When 10 k ohm pots are used, as in transistor amplifiers, this is not a problem. I measured a typical pot to have a capacitance to its case as 30 pf. Two pots together would have 60 pf and add another 90 pf for shielded wiring and tube capacitance and you have 150 pf. If two 500 k ohm pots are used the corner frequency is 10,600 cycles. Remember that is the -3 dB point. The response will be down by 1 dB at 5,500 cycles. That would give it a clearly audible and objectionable effect. There should always be at least a tube stage between the volume and balance controls.

Tone and Volume or Balance controls.

Can we place the tone and another level control pot, volume or balance, next to each other? Well, that depends. An active tone control, I'll define that later, by definition includes tube stages so it wouldn't matter. A passive tone control, no tubes, would be another story. Such a circuit with two pots and wiring to and from them is going to present a lot of capacitance, easily 150 pf. That lets out putting a passive tone control after a volume or balance control. What about placing volume or balance after a passive circuit? Lets take a look at that.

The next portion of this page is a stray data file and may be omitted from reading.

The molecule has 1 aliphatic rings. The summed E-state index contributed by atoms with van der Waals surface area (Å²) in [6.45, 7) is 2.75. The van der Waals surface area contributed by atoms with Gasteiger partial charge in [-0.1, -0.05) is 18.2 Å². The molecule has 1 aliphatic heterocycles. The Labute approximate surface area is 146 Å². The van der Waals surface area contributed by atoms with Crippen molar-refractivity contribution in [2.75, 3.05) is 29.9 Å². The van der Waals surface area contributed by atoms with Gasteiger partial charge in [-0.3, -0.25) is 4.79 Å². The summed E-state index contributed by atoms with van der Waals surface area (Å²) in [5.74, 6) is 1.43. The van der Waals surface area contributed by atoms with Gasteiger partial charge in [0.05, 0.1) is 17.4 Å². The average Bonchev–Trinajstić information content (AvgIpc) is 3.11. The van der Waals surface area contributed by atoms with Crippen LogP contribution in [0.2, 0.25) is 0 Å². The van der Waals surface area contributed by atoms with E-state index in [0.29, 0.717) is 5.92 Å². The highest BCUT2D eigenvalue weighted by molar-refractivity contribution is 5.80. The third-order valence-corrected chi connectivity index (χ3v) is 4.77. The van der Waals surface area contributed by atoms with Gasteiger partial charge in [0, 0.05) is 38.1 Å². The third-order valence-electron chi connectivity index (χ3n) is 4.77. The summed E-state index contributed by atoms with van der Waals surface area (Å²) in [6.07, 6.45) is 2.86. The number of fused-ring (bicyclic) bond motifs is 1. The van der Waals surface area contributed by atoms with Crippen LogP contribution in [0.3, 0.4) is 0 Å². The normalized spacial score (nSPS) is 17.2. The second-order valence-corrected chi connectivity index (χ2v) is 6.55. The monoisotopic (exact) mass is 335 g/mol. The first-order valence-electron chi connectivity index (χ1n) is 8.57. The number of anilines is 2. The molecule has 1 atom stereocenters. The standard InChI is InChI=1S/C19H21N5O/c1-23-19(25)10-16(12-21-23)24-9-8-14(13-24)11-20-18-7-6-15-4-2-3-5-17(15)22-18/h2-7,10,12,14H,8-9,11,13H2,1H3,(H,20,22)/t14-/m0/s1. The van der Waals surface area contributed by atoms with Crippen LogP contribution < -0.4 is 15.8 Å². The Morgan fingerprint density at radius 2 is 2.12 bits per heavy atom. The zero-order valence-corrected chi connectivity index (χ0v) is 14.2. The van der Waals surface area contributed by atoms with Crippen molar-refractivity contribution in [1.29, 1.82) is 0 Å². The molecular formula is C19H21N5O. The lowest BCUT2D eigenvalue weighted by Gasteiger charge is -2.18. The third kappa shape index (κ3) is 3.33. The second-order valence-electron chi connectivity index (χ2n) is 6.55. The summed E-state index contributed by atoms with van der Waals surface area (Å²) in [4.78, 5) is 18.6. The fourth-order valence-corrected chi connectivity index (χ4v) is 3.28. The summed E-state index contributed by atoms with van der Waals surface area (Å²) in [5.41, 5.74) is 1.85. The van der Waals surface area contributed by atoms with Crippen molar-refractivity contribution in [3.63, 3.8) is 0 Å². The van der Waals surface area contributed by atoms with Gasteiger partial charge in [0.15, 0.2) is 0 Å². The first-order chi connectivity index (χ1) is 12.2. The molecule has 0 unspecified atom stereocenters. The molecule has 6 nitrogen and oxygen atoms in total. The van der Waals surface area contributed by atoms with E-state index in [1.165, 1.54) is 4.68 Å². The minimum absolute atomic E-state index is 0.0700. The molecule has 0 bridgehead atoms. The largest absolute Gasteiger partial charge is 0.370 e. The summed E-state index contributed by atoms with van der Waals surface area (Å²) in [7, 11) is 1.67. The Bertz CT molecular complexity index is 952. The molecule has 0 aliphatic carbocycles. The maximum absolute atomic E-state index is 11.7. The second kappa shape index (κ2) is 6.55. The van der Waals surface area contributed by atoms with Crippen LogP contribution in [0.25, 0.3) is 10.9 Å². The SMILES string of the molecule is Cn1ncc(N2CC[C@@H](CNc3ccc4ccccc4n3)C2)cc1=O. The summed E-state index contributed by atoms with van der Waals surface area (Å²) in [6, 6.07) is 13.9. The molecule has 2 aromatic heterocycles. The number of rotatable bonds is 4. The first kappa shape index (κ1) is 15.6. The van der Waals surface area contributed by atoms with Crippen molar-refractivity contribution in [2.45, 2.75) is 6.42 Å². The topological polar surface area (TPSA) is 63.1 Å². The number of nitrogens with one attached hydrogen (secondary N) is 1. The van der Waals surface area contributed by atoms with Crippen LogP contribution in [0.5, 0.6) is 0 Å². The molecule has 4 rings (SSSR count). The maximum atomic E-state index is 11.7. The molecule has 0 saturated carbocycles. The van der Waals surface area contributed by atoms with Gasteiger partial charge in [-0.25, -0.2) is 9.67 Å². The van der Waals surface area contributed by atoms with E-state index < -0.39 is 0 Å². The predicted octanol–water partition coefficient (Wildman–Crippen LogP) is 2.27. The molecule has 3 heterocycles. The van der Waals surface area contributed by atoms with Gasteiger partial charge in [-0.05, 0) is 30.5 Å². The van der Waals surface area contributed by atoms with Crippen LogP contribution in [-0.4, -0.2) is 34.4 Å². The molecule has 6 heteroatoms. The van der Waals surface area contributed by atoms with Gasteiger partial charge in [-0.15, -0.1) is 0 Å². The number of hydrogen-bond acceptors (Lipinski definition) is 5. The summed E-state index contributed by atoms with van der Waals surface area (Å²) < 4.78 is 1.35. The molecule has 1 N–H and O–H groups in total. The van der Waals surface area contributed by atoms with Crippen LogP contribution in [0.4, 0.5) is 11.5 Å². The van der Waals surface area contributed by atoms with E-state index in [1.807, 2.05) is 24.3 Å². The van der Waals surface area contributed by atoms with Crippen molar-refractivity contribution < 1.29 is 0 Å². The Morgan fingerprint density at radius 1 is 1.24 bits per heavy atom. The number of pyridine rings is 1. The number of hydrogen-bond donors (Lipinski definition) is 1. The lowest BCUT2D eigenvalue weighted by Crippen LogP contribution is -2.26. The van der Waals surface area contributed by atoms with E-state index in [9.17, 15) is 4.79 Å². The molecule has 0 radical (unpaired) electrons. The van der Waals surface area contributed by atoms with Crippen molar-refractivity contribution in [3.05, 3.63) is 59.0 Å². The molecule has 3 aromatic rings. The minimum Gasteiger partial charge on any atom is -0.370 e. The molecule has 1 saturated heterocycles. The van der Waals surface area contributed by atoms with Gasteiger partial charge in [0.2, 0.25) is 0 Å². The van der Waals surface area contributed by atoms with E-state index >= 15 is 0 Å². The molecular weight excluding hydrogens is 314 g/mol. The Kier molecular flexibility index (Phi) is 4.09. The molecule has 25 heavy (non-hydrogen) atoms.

Schematic diagram.

Figure 2 Passive Tone Control.

For a verbal description click here.

Whether we can place a pot with its own capacitance plus wiring capacitance after a passive tone control depends on the output impedance of the tone circuit. Because of the many capacitors in the circuit its output impedance is going to change a lot with frequency. But because high frequency roll-off is what we are concerned with, the high end is what we need to look at.

Consider the circuit of Figure 2. When the treble control is set flat, center of rotation it will present 50 k ohms between wiper and CCW end. So from the output to ground we have 50 k in the pot and a 0.0033 uf capacitor. The capacitor has 4.8 k ohms of reactance at 10,000 cycles so the resistance of 50 k ohms is mainly it.

Remember that an audio taper pot has 10% resistance at the center of rotation.